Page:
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Colorado Department of Public Health and Environment
*Coloradans can now get a COVID-19 vaccine at one of six locations without a prior appointment.
► It has been 198 days since Election Day in 2020. So much time has passed since the 2020 election that we are much closer to November 2021 than we are to 2020. But as The Washington Post reports, the concept of time is irrelevant if you are a true believer in The Big Lie:
At a public meeting last week in Cheboygan County, Mich., a lawyer from Detroit told county commissioners that the voting machines they used in 2020 could “flip” votes and throw an election. She offered to send in a “forensic team,” at no charge to the county, to inspect ballots and scanners.
In Windham, N.H., supporters of former president Donald Trump showed up to a town meeting this month chanting “Stop the Steal!” and demanding that officials choose their preferred auditor to scrutinize a 400-vote discrepancy in a state representative race.
And at a board of supervisors meeting May 4 in San Luis Obispo County, on California’s Central Coast, scores of residents questioned whether election machines had properly counted their votes, with many demanding a “forensic audit.”
The ramifications of Trump’s ceaseless attacks on the 2020 election are increasingly visible throughout the country: In emails, phone calls and public meetings, his supporters are questioning how their elections are administered and pressing public officials to revisit the vote count — wrongly insisting that Trump won the presidential race.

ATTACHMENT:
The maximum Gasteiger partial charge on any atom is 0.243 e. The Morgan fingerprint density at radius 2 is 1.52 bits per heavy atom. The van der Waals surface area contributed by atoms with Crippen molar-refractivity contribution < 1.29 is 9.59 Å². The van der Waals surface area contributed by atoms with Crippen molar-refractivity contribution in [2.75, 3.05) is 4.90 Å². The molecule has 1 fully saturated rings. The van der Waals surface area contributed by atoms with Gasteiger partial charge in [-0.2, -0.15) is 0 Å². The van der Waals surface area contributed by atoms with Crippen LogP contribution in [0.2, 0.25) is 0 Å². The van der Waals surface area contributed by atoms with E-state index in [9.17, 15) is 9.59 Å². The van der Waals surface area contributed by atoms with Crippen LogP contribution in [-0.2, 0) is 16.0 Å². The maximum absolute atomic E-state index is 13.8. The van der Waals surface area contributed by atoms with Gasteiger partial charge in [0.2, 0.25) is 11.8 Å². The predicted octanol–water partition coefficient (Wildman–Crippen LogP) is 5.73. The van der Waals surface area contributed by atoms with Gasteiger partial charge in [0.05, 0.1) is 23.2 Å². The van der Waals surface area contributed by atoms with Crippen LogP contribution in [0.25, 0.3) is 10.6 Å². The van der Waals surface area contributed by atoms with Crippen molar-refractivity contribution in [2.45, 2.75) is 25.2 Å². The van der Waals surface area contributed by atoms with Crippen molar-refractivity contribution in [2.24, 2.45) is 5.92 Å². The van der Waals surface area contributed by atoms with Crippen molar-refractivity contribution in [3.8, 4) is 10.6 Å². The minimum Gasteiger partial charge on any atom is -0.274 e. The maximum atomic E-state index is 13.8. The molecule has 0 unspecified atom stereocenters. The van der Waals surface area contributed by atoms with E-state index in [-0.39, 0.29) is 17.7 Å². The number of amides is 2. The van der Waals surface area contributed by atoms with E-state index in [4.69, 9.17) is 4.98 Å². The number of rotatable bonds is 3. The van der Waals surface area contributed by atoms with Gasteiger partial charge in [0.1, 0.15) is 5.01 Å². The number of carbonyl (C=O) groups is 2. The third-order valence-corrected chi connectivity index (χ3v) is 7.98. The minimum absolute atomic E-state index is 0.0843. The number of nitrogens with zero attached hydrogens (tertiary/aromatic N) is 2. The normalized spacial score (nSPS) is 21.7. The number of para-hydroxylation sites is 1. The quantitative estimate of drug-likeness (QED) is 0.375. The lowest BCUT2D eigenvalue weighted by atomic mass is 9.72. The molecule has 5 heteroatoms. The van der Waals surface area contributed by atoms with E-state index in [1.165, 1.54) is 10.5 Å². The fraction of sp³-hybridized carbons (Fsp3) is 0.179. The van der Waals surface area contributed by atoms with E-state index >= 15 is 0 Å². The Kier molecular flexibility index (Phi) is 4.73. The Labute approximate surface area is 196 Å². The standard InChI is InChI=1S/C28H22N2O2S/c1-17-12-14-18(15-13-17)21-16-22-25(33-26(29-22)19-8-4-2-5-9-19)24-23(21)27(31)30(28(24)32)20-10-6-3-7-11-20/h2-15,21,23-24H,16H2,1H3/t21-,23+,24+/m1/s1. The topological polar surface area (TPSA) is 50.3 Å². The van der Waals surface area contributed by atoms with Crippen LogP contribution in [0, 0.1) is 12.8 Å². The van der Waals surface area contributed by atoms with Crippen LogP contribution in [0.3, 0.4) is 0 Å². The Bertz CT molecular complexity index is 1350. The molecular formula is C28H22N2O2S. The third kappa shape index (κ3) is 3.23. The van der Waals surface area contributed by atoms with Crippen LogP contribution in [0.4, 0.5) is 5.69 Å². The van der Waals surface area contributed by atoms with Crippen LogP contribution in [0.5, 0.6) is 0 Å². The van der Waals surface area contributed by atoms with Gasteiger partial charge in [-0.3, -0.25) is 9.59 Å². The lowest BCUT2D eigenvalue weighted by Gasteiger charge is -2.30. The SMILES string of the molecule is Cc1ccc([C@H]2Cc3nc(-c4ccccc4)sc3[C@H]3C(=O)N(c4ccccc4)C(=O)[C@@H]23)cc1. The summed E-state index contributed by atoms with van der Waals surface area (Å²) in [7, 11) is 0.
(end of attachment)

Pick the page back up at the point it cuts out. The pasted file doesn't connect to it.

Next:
Why are Trumpians only concerned about the 2020 election? If time isn’t relevant, then why not demand a recount of Barack Obama’s 2008 victory? Hell, Jimmy Carter in 1976 — let’s start that one all over again!
Americans voted. Your guy lost. No matter how many times you count the ballots, your guy will have still lost. Move on.
► Fighting continues to rage in Israel, though as The Associated Press reports, there is some hope for a cease-fire:
Prime Minister Benjamin Netanyahu has pushed back against calls from the U.S. to wind down the Gaza offensive, appearing determined to inflict maximum damage on Hamas in a war that could help save his political career. Still, officials close to the negotiations say they expect a truce to be announced in the next 24 hours…
…With hundreds already killed in the worst fighting since Israel and Hamas’ 2014 war, U.S. President Joe Biden told Israel on Wednesday that he expected “a significant de-escalation today on the path to a cease-fire” — but Netanyahu pushed back, saying he was “determined to continue this operation until its aim is met.” It marked the first public rift between the two close allies since the fighting began and poses a difficult test of the U.S.-Israel relationship early in Biden’s presidency.